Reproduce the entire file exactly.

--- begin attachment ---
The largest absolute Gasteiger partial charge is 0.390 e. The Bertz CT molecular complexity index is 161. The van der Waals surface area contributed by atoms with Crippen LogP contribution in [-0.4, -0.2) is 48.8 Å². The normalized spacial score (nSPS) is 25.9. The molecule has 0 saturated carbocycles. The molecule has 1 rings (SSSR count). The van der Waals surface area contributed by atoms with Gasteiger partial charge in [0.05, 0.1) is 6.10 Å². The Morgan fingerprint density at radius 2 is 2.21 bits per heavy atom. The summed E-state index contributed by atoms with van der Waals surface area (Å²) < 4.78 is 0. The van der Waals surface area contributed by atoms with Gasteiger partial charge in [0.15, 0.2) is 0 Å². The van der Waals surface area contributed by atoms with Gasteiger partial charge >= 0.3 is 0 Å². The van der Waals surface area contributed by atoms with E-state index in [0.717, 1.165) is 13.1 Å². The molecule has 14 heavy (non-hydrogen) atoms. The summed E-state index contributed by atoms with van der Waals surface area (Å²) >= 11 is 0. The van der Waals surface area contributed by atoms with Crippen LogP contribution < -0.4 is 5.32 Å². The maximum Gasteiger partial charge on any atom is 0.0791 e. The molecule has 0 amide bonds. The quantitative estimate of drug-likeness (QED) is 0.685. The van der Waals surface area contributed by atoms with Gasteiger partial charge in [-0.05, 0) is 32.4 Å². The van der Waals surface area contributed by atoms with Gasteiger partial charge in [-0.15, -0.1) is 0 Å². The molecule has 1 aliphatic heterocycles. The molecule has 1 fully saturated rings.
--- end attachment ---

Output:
The largest absolute Gasteiger partial charge is 0.390 e. The Bertz CT molecular complexity index is 161. The van der Waals surface area contributed by atoms with Crippen LogP contribution in [-0.4, -0.2) is 48.8 Å². The normalized spacial score (nSPS) is 25.9. The molecule has 0 saturated carbocycles. The molecule has 1 rings (SSSR count). The van der Waals surface area contributed by atoms with Gasteiger partial charge in [0.05, 0.1) is 6.10 Å². The Morgan fingerprint density at radius 2 is 2.21 bits per heavy atom. The summed E-state index contributed by atoms with van der Waals surface area (Å²) < 4.78 is 0. The van der Waals surface area contributed by atoms with Gasteiger partial charge in [0.15, 0.2) is 0 Å². The van der Waals surface area contributed by atoms with Gasteiger partial charge >= 0.3 is 0 Å². The van der Waals surface area contributed by atoms with E-state index in [0.717, 1.165) is 13.1 Å². The molecule has 14 heavy (non-hydrogen) atoms. The summed E-state index contributed by atoms with van der Waals surface area (Å²) >= 11 is 0. The van der Waals surface area contributed by atoms with Crippen LogP contribution < -0.4 is 5.32 Å². The maximum Gasteiger partial charge on any atom is 0.0791 e. The molecule has 0 amide bonds. The quantitative estimate of drug-likeness (QED) is 0.685. The van der Waals surface area contributed by atoms with Gasteiger partial charge in [-0.05, 0) is 32.4 Å². The van der Waals surface area contributed by atoms with Gasteiger partial charge in [-0.15, -0.1) is 0 Å². The molecule has 1 aliphatic heterocycles. The molecule has 1 fully saturated rings.